How Blair Lost by Winning
BATH, England -- On BBC radio the other morning, there was a poignant moment when the Pentagon adviser Kenneth Adelman was talking about the war in Iraq. "It bothers me that people in Britain don't see it as people in America see it," he said. "We did a beautiful thing."
He is quite right in supposing that most people here don't see that. The trans-Atlantic gulf has grown wider since the invasion of Iraq, regardless of what Prime Minister Tony Blair likes to think. And now, with Mr. Blair's popularity at an all-time low, his temporary political success on Iraq looks ever more like a self-inflicted wound.
As he said at his Labor Party conference last week, he is "more battered" -- although also "stronger within" -- than at any point of his six years in office. His hold on power is still tenacious, and reports of his political death are exaggerated, thanks not least to what remains an unelectable Tory Party. And yet his credibility had been badly damaged, with his approval ratings plummeting even before the weekend brought him more bad news.
First came the report from David Kay's Iraq Survey Group. Like the White House, Downing Street tries to pretend that Mr. Kay vindicated the decision for war. But while the report shows that Saddam Hussein had the capacity to make chemical and biological weapons, and would have liked atomic weapons as well (all of which we knew already), it also makes clear that he did not have any such weapons available last spring.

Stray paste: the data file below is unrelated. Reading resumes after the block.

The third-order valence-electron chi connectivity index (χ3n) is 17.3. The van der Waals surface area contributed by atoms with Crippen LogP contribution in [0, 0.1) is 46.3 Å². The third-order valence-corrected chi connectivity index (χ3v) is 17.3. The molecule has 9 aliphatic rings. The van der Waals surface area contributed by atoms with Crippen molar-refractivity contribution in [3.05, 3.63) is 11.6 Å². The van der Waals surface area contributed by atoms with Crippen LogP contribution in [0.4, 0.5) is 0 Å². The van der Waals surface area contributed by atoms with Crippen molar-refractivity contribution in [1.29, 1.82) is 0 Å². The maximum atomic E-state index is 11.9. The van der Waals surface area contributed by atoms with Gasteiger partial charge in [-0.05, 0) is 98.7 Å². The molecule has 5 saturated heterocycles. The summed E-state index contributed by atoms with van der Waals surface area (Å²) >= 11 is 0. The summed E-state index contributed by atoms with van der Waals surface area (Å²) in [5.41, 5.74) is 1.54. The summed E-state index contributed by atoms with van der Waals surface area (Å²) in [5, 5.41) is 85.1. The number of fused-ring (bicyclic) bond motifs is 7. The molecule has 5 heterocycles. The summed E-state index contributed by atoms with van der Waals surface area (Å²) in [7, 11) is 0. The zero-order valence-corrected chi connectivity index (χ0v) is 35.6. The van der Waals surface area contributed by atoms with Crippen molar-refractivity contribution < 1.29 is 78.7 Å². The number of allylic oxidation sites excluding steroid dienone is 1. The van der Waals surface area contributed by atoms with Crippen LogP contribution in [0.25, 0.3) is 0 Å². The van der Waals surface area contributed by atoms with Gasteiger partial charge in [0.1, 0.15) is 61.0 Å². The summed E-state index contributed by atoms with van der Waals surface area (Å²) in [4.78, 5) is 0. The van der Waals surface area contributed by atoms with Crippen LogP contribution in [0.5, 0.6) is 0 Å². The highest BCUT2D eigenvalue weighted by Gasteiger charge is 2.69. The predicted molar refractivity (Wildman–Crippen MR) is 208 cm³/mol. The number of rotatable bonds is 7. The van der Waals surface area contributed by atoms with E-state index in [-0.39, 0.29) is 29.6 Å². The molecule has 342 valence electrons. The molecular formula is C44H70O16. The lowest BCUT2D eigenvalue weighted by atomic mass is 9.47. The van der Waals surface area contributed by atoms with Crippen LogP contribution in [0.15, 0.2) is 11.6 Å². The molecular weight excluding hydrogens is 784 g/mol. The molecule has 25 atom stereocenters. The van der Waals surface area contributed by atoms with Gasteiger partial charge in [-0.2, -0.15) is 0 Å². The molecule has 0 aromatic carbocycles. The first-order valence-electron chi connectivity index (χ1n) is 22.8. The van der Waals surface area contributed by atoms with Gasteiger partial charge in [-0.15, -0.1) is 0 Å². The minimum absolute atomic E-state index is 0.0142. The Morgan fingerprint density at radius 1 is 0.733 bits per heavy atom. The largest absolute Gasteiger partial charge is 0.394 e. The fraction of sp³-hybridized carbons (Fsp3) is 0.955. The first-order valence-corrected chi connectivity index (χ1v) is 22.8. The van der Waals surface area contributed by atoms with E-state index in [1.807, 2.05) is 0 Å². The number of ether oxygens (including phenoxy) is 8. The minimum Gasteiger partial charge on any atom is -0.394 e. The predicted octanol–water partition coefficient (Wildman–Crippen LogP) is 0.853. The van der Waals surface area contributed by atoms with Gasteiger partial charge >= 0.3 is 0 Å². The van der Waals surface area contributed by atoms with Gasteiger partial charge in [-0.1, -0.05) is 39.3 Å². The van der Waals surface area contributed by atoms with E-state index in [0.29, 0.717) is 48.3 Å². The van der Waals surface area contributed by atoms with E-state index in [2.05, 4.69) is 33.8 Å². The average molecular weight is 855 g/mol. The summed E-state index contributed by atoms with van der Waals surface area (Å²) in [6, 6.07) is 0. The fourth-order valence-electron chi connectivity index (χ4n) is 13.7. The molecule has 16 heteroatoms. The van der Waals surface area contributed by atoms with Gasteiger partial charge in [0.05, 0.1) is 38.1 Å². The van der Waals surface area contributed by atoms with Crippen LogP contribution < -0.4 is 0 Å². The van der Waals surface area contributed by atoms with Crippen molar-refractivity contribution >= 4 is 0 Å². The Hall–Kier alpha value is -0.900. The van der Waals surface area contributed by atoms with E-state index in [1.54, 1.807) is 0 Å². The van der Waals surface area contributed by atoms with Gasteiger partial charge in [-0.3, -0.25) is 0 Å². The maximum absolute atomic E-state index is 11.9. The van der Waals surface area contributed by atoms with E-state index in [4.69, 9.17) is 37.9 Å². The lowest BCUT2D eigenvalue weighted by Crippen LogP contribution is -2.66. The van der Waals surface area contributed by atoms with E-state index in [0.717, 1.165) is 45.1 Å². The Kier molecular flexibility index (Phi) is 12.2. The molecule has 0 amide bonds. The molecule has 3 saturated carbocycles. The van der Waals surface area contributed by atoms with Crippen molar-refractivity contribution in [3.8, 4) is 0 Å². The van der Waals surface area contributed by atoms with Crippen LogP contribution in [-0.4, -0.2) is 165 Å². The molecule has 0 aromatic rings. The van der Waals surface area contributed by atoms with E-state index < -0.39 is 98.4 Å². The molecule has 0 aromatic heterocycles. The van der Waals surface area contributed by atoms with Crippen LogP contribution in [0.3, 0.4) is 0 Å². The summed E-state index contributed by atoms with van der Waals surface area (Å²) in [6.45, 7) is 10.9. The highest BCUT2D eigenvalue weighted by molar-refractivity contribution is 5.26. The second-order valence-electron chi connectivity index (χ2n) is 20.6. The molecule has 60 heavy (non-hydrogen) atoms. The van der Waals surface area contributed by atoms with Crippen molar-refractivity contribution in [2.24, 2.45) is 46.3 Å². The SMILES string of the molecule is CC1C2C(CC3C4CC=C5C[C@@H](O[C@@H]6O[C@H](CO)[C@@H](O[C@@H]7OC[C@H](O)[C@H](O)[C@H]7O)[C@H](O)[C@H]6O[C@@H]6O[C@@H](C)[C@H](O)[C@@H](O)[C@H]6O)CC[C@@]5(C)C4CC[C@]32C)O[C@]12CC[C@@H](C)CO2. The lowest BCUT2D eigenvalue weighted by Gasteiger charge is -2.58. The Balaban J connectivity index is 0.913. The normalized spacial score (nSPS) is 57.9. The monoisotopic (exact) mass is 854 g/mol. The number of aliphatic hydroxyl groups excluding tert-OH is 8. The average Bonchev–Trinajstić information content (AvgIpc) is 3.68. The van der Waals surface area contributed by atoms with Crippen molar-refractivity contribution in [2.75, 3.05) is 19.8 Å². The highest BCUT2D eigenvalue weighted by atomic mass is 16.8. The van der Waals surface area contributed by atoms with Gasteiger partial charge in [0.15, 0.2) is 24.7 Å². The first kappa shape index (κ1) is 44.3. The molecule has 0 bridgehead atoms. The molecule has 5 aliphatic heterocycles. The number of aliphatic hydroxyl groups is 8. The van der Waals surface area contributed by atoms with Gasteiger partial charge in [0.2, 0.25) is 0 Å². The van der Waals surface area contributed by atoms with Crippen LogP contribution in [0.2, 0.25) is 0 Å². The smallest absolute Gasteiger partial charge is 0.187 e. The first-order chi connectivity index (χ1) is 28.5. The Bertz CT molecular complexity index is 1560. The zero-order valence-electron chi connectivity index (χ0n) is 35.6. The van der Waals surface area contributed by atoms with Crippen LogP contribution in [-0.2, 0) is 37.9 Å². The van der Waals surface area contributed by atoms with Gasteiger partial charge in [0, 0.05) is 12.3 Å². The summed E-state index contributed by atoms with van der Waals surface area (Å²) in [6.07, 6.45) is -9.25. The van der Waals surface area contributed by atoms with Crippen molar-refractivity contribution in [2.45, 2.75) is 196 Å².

This fact was embarrassingly confirmed by the second bit of bad news. Robin Cook, who served as Mr. Blair's foreign secretary from 1997 to 2001 but resigned from the government in March over the war, now says that the prime minister told him two weeks before fighting began that Saddam Hussein did not have any weapons of mass destruction ready for use.
Because of Mr. Blair's tendency to say different things to different audiences, some of us suspected that America should not necessarily count on him in the event of war. In that, we failed to foresee the truly remarkable way in which he would lead his country into a war it didn't want.
Perhaps we overlooked the warning signs. It is, after all, nine years ago this month that Mr. Blair took over a party he never pretended to like, and he has since treated his colleagues with a disdain that is almost impressive. After he became prime minister in 1997, one pressing decision was the future of the Millennium Dome in London, a black edifice that looked like a white elephant. We now know that almost the whole cabinet wanted to scrap it. But Tony Blair takes after the college head who, according to Oxford legend, said after a vote in a college meeting had gone 22-1 against him, "I see we have deadlock." He prevailed, and the dome went ahead (to prove, as feared, an expensive fiasco).
That was a trivial matter compared with Iraq, where the prime minister waged war against the wishes of most British people, and apparently of most Labor members of Parliament and most cabinet ministers. Well under half of voters here supported the war beforehand. Once British soldiers were under fire (sometimes Iraqi fire, sometimes American) that figure of course rose sharply, but it has now fallen back to where it was in the spring.
Although Mr. Blair won his Iraq vote in the House of Commons by browbeating and cajolery, few imagine that there was a majority of Labor members who truly wanted the war. It seems unlikely that there was even an sincere majority inside the cabinet.